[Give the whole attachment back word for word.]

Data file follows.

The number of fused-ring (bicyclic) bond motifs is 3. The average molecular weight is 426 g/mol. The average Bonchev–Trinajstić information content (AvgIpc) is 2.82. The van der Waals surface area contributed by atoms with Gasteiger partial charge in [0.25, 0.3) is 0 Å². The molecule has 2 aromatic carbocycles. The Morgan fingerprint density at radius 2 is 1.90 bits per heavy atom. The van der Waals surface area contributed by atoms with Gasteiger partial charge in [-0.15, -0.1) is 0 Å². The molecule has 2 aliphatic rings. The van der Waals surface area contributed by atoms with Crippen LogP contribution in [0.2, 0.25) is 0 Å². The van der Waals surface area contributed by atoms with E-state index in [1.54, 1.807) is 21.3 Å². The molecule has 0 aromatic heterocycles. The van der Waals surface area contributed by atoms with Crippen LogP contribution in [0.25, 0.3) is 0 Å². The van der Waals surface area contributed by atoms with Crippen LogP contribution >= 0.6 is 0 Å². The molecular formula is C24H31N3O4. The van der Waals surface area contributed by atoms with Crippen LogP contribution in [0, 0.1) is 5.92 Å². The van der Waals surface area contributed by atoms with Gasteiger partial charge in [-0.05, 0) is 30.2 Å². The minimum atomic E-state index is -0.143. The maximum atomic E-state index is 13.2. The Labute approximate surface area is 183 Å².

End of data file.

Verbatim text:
The number of fused-ring (bicyclic) bond motifs is 3. The average molecular weight is 426 g/mol. The average Bonchev–Trinajstić information content (AvgIpc) is 2.82. The van der Waals surface area contributed by atoms with Gasteiger partial charge in [0.25, 0.3) is 0 Å². The molecule has 2 aromatic carbocycles. The Morgan fingerprint density at radius 2 is 1.90 bits per heavy atom. The van der Waals surface area contributed by atoms with Gasteiger partial charge in [-0.15, -0.1) is 0 Å². The molecule has 2 aliphatic rings. The van der Waals surface area contributed by atoms with Crippen LogP contribution in [0.2, 0.25) is 0 Å². The van der Waals surface area contributed by atoms with E-state index in [1.54, 1.807) is 21.3 Å². The molecule has 0 aromatic heterocycles. The van der Waals surface area contributed by atoms with Crippen LogP contribution in [0.25, 0.3) is 0 Å². The van der Waals surface area contributed by atoms with Crippen LogP contribution >= 0.6 is 0 Å². The molecular formula is C24H31N3O4. The van der Waals surface area contributed by atoms with Crippen LogP contribution in [0, 0.1) is 5.92 Å². The van der Waals surface area contributed by atoms with Gasteiger partial charge in [-0.05, 0) is 30.2 Å². The minimum atomic E-state index is -0.143. The maximum atomic E-state index is 13.2. The Labute approximate surface area is 183 Å².